Sunday, December 18, 2011

News from the Cornish Software Mines

My work in Cornwall, helping companies adopt Agile approaches to software development, is set to continue into the new year - so more jokey tweets about the Cornish Software Mines. I hope to write more about this work - the benefits and what we’re learning in future.

Right now there are two pieces of news I’d like to share:
I first met the team at RI in October 2010 when I provided Agile foundations training to development team. Since then I’ve been in many times to provide follow up coaching.

About six month after the Agile foundations course Jon Jagger delivered a Test Driven Development (TDD) in C# course for the team and has also been visiting to provide follow up coaching. All in all a great success, as the video shows.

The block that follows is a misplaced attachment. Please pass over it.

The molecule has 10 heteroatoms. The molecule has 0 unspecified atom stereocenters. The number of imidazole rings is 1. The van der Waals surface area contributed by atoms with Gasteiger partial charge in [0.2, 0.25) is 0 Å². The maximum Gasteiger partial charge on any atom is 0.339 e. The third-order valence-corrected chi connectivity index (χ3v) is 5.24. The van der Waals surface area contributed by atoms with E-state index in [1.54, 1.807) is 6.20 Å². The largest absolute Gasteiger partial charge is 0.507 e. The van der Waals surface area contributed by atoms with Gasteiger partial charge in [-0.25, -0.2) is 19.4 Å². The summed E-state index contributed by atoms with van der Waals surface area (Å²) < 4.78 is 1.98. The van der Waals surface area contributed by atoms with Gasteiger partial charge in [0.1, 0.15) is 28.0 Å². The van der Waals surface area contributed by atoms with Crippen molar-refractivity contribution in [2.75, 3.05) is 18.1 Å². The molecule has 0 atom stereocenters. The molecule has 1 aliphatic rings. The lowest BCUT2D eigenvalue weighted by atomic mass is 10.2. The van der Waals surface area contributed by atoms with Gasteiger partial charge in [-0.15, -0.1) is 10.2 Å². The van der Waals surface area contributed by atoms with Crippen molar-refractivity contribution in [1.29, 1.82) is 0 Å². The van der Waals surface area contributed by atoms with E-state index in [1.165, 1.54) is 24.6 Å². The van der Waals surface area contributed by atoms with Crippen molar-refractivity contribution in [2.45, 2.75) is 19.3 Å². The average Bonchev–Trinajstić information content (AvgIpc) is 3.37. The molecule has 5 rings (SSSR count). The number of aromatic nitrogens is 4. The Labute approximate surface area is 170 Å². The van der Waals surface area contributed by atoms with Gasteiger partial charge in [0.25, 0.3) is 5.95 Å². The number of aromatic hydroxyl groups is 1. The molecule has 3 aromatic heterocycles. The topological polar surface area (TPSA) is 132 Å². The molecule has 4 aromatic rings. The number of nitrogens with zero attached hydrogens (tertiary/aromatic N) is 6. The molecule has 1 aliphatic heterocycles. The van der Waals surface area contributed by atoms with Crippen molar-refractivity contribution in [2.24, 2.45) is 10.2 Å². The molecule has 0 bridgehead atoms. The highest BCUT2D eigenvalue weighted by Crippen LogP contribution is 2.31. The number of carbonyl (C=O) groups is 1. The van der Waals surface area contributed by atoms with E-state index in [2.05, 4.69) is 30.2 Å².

Wednesday, December 14, 2011

Xanpan, ToC, Guilt, plagiarism and sorry

When I was doing my Masters degree I had it hammered into me: credit your sources, don’t plagiarise. To this day I take pride in trying to credit the source of my thoughts, back-up my ideas with research and apportion credit. I won’t always succeed but I think I do a reasonable job. Heck, I’ll go further, I think I do a better job than most.

So image how I felt after my last blog post, about Xanpan, when Benjamin Mitchell tweeted:

“@allankellynet I'm unclear why you don't mention Theory of Constraints 5 Focussing Steps. What's your thinking on this?”

I was mortified because, well, he was right. My blog post discussing how to improve throughput on a Xanpan board was pretty much a Theory of Constraints description.

I had plagiarised. I had failed to credit. And I had written something that other people have written before - probably better than me.